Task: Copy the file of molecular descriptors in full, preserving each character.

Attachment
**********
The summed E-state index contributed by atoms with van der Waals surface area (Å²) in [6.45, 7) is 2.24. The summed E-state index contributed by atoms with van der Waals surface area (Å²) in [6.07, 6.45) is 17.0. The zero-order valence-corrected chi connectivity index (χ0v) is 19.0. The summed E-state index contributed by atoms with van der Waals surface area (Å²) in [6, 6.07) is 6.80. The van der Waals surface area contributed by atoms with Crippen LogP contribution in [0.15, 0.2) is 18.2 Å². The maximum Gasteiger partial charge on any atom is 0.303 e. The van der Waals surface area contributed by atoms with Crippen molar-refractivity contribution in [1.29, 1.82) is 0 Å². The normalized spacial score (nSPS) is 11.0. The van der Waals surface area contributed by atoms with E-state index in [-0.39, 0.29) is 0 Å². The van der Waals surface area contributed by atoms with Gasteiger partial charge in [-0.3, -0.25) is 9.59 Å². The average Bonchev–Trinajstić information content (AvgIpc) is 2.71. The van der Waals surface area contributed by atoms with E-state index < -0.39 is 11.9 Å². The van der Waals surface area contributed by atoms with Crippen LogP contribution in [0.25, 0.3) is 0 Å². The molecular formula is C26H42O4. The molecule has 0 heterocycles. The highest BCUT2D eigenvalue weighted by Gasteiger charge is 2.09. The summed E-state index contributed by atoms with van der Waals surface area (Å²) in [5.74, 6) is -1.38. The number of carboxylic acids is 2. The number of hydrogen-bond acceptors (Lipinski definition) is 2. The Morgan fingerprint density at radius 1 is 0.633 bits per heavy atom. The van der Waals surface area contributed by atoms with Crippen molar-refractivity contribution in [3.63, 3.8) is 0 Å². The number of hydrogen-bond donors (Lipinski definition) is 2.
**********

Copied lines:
The summed E-state index contributed by atoms with van der Waals surface area (Å²) in [6.45, 7) is 2.24. The summed E-state index contributed by atoms with van der Waals surface area (Å²) in [6.07, 6.45) is 17.0. The zero-order valence-corrected chi connectivity index (χ0v) is 19.0. The summed E-state index contributed by atoms with van der Waals surface area (Å²) in [6, 6.07) is 6.80. The van der Waals surface area contributed by atoms with Crippen LogP contribution in [0.15, 0.2) is 18.2 Å². The maximum Gasteiger partial charge on any atom is 0.303 e. The van der Waals surface area contributed by atoms with Crippen molar-refractivity contribution in [1.29, 1.82) is 0 Å². The normalized spacial score (nSPS) is 11.0. The van der Waals surface area contributed by atoms with E-state index in [-0.39, 0.29) is 0 Å². The van der Waals surface area contributed by atoms with Gasteiger partial charge in [-0.3, -0.25) is 9.59 Å². The average Bonchev–Trinajstić information content (AvgIpc) is 2.71. The van der Waals surface area contributed by atoms with E-state index < -0.39 is 11.9 Å². The van der Waals surface area contributed by atoms with Crippen LogP contribution in [0.25, 0.3) is 0 Å². The molecular formula is C26H42O4. The molecule has 0 heterocycles. The highest BCUT2D eigenvalue weighted by Gasteiger charge is 2.09. The summed E-state index contributed by atoms with van der Waals surface area (Å²) in [5.74, 6) is -1.38. The number of carboxylic acids is 2. The number of hydrogen-bond acceptors (Lipinski definition) is 2. The Morgan fingerprint density at radius 1 is 0.633 bits per heavy atom. The van der Waals surface area contributed by atoms with Crippen molar-refractivity contribution in [3.63, 3.8) is 0 Å². The number of hydrogen-bond donors (Lipinski definition) is 2.